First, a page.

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This study investigated ways an organization might mitigate the negative effects of psychological contract breach. Drawing on the trust repair literature and organizational justice theory, we examined six general repair tactics (i.e., full penance, partial penance, denials, apologies, excuses, and combined apology/excuse) in terms of whether they improve trust and diminish the negative emotions following a breach. Data were obtained via two experimental studies employing 918 participants, including both college students and working adults. All of the repair tactics were effective at enhancing trust and easing negative emotions, except for denying that the breach occurred. Full penance (i.e., offering full reparation) was the most effective, with the next best option depending upon what outcome was being addressed and the population studied. The type of contract and magnitude of breach did not play a significant role in the effectiveness of repair tactics. The results of this study show that companies can do something to “fix” breaches. We extend the trust repair research to the context of breach and show that the effectiveness of repair tactics differs across outcomes. Practically, based upon our results, we advise companies to use these repair tactics (except denial) when breaches occur. This study is the first to empirically examine how companies might address breaches to avoid their negative consequences. It is also among only a few studies on trust repair to include emotions, initial trust, more than three repair tactics, and a sample of working adults.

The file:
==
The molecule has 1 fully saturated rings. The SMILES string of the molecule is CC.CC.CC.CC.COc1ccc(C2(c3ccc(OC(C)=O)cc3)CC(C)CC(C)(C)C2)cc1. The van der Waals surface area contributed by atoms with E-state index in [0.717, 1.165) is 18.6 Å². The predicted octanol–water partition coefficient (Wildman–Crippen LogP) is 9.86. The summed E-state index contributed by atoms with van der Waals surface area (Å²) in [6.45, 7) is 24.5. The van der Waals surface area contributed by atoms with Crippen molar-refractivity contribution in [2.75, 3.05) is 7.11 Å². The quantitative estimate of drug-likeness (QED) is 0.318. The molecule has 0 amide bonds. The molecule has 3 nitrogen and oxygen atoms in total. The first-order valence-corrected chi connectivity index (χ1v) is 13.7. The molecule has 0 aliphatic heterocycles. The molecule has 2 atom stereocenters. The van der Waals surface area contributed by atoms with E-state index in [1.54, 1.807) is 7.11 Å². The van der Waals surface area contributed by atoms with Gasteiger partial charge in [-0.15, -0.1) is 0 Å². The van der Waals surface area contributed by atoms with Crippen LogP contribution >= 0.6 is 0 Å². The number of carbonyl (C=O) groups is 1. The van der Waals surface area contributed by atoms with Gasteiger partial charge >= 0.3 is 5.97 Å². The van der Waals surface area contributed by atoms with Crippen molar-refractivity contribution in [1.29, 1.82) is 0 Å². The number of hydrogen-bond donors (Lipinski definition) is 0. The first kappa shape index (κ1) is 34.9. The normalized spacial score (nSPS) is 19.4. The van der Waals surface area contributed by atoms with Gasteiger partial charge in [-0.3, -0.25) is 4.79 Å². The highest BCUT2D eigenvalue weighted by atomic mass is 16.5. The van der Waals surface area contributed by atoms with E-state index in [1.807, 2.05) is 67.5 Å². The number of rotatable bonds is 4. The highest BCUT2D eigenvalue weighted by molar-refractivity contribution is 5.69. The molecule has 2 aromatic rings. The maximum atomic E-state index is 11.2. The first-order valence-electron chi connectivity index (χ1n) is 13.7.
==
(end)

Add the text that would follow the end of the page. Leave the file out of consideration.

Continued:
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- “Oops, I Did It” or “It Wasn’t Me:” An Examination of Psychological Contract Breach Repair Tactics
Kevin E. Henderson
Elizabeth T. Welsh
Anne M. O’Leary-Kelly
- Springer US
Journal of Business and Psychology
Print ISSN: 0889-3268
Elektronische ISSN: 1573-353X
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